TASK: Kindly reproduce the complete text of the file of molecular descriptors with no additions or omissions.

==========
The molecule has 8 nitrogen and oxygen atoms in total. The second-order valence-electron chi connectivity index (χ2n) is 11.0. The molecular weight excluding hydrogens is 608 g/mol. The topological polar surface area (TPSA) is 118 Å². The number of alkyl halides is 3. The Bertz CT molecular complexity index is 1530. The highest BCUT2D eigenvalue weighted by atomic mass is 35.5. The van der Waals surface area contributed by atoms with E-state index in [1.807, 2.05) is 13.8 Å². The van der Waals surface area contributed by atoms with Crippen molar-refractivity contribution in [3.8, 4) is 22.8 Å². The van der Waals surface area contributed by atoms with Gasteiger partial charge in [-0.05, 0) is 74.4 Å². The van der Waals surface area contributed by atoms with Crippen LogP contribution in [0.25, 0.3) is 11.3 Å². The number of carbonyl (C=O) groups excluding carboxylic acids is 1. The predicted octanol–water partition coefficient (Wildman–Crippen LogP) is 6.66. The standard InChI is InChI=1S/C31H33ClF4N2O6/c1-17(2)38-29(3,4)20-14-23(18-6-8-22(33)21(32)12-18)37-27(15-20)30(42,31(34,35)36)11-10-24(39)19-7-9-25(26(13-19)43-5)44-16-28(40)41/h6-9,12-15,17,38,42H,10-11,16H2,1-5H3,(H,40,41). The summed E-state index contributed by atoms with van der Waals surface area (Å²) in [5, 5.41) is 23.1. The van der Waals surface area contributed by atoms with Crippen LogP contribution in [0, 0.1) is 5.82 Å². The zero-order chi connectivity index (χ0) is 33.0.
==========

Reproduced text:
The molecule has 8 nitrogen and oxygen atoms in total. The second-order valence-electron chi connectivity index (χ2n) is 11.0. The molecular weight excluding hydrogens is 608 g/mol. The topological polar surface area (TPSA) is 118 Å². The number of alkyl halides is 3. The Bertz CT molecular complexity index is 1530. The highest BCUT2D eigenvalue weighted by atomic mass is 35.5. The van der Waals surface area contributed by atoms with E-state index in [1.807, 2.05) is 13.8 Å². The van der Waals surface area contributed by atoms with Crippen molar-refractivity contribution in [3.8, 4) is 22.8 Å². The van der Waals surface area contributed by atoms with Gasteiger partial charge in [-0.05, 0) is 74.4 Å². The van der Waals surface area contributed by atoms with Crippen LogP contribution in [0.25, 0.3) is 11.3 Å². The number of carbonyl (C=O) groups excluding carboxylic acids is 1. The predicted octanol–water partition coefficient (Wildman–Crippen LogP) is 6.66. The standard InChI is InChI=1S/C31H33ClF4N2O6/c1-17(2)38-29(3,4)20-14-23(18-6-8-22(33)21(32)12-18)37-27(15-20)30(42,31(34,35)36)11-10-24(39)19-7-9-25(26(13-19)43-5)44-16-28(40)41/h6-9,12-15,17,38,42H,10-11,16H2,1-5H3,(H,40,41). The summed E-state index contributed by atoms with van der Waals surface area (Å²) in [5, 5.41) is 23.1. The van der Waals surface area contributed by atoms with Crippen LogP contribution in [0, 0.1) is 5.82 Å². The zero-order chi connectivity index (χ0) is 33.0.